Centers adopted differing approaches when selecting transplant candidates to remain active on the waiting list, based on the balance of risk of adverse COVID-19 outcomes and benefits of transplantation. Some centers restricted transplantation to their most complex patients, such as those with the most severe organ failure, limited dialysis access options, long waiting times, or high HLA sensitization.7,18,42,43 Others kept lower risk candidates active, such as those not requiring depleting induction therapy, no additional risk factors for severe COVID-19, and higher estimated posttransplant survival scores, who may be anticipated to require shorter hospital stays and be managed out with critical care.10,15,18,22,23

Waiting List Activity

Waiting list registrations decreased in the early stages of the pandemic. In the United States, registrations fell by up to 50% in the first wave,22 and in France, reductions of 27% for lung, 15% for kidney, 10% for heart, and 2% for liver transplants were seen in 2020.10 Furthermore, waitlist suspensions were up to 75% higher than prepandemic levels, with 70% relating to COVID precautions, implying that center-level risks to service delivery or individualized risk assessment decisions at a patient-level necessitated suspensions.20,28 Globally, it is estimated 48 239 waitlisted patient life-years have been lost because of the pandemic.8

Transplant Activity in 2021

With time, the impact of COVID-19 on transplant activity has lessened though not been eliminated. Transplant activity in 2021 has risen, with the most notable increases in living donor and kidney transplantation programmes,44-46 and deceased donor transplantation has generally continued during COVID-19 surges.38 Prioritized SARS-CoV-2 testing for donors and recipients,47 transporting organs instead of living donors,48 the creation of “COVID-free” hospital pathways,42 and protection of transplant teams from redeployment10 are likely to have helped. Vaccination of donors, recipients, and transplant staff may also have played a role, with perceived protection from infection potentially lowering safety concerns and encouraging the reactivation of transplant candidates on the waitlist. Furthermore, the creation of collaborative networks to facilitate transfer of transplant activity to nearby centers in the event of local outbreaks have ensured patients’ need for transplantation is prioritized.49 Ensuring availability of sufficient personal protective equipment, reducing acute bed pressures by opening off-site “field hospitals,” and recruiting additional staff are also likely to have increased centers’ resilience and ability to continue transplantation despite the challenges of COVID-19 surges.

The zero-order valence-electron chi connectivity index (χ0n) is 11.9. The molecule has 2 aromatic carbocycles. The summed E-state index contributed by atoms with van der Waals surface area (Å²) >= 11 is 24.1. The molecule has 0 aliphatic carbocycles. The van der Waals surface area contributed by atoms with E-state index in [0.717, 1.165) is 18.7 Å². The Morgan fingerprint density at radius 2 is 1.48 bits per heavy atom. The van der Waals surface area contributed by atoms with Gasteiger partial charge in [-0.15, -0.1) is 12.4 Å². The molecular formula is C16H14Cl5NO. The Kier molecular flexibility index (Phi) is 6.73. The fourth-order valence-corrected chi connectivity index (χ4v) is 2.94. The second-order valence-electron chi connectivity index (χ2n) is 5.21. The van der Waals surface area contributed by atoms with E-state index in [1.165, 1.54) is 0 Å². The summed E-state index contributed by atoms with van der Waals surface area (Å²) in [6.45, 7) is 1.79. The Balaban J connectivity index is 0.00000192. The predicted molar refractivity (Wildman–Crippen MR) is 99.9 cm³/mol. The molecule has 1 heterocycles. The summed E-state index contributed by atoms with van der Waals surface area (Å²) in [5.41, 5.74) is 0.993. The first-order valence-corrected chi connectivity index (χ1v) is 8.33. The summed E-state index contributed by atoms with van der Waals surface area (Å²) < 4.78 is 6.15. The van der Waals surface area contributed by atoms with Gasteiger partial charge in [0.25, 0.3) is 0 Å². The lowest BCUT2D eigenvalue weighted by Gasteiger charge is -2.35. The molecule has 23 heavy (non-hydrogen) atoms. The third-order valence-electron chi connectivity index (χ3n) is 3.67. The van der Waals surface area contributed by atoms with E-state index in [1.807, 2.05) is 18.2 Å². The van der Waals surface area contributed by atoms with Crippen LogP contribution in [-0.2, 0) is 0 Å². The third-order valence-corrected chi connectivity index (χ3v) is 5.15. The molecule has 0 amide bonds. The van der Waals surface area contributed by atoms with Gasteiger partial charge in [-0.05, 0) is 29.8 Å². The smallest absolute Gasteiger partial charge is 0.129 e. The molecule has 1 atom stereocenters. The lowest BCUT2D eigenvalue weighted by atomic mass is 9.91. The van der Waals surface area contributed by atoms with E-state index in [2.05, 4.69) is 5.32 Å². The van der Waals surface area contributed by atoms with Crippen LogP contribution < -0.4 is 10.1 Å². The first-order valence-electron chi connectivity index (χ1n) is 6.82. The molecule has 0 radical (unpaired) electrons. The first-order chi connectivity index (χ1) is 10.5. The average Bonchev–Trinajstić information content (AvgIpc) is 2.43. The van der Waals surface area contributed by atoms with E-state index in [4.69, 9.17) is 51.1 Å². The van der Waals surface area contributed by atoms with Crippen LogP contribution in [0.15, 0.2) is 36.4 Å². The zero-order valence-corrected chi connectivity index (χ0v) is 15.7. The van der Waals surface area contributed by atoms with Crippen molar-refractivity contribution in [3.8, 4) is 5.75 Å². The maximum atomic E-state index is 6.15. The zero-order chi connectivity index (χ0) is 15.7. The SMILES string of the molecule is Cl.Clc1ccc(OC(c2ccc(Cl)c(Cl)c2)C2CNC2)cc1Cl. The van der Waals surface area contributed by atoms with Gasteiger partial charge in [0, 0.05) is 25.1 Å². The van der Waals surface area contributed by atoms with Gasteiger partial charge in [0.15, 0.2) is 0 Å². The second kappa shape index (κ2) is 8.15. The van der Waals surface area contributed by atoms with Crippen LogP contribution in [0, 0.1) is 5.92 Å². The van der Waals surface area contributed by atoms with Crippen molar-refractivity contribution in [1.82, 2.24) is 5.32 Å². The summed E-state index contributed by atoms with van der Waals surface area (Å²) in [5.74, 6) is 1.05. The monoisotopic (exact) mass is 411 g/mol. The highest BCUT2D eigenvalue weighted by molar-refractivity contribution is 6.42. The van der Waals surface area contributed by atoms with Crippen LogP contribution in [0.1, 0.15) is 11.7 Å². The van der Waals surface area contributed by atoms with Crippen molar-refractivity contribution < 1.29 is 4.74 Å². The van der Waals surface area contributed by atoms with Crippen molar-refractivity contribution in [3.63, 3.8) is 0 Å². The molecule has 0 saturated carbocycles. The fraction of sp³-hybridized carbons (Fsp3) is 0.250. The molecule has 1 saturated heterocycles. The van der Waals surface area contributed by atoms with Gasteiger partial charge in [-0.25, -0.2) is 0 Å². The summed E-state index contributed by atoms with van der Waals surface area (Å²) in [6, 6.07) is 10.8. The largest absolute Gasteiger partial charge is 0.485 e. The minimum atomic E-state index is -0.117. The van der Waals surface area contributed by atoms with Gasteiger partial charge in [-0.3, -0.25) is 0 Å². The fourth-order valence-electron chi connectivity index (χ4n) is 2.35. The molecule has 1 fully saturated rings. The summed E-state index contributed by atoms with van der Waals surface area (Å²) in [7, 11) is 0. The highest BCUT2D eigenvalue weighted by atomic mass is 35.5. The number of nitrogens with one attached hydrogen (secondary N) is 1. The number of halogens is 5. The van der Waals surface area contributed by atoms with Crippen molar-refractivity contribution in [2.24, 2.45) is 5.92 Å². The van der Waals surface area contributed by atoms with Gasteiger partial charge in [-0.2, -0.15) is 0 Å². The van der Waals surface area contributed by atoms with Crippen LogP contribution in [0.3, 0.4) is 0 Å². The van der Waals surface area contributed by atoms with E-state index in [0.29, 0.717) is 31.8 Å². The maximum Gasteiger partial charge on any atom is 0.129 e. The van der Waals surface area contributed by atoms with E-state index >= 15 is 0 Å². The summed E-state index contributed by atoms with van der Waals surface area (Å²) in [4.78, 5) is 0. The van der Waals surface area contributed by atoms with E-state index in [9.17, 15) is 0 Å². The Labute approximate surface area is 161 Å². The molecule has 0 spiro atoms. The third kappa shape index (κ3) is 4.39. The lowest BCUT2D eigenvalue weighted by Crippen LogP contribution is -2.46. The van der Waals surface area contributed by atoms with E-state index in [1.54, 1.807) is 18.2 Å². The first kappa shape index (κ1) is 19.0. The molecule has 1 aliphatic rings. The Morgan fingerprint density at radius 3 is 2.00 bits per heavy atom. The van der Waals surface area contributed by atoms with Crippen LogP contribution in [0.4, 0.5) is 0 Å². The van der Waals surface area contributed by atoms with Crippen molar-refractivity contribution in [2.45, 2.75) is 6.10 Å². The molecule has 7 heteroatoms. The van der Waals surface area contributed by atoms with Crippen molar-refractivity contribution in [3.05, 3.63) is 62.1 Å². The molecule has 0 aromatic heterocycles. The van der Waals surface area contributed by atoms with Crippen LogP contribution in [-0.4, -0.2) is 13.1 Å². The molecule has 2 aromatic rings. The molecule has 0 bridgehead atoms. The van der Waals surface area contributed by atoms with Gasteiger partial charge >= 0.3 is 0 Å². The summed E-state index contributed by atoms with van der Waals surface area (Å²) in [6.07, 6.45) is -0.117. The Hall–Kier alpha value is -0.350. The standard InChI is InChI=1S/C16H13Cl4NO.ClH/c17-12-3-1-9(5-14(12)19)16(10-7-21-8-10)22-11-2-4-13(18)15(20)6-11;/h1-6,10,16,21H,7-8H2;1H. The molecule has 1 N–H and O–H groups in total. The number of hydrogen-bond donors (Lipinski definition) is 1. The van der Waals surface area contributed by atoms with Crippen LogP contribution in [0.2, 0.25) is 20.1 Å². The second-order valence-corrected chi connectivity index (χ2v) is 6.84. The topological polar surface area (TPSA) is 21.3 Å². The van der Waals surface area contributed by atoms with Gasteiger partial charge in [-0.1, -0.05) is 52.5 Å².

With rising rates of COVID-19 at the end of 2021, there have been concerns of further limitations to organ donation and transplantation. The challenges in restarting transplant programs after suspensions in 2020 means greater emphasis has been placed on maintaining activity.49 National transplantation authorities and societies have provided support and guidance to transplant centers to mitigate risk and ensure appropriate prioritization of transplantation.50-54


COVID-19 in Donors

SARS-CoV-2 is predominantly transmitted by airborne and droplet routes.55 However, viral RNA has been found in hepatocytes, renal tubular cells, and the myocardium of critically ill patients and on postmortem, leading to concerns that donor-derived infection could occur.56 Furthermore, the risk of contaminating operating theaters or exposing surgical teams to the virus resulted in initial hesitancy to accept SARS-CoV-2 positive donors.

Case studies have reported on the use of SARS-CoV-2 positive donors. Liver and kidney transplantation have been successfully performed.57,58 However, the risk appears greater for lung recipients, with at least 3 cases of donor-derived infection reported from donors with negative nasopharyngeal swabs but positive bronchoalveolar lavage samples at time of transplantation. One recipient died, although the nonlung recipients of organs from these donors remained well.59,60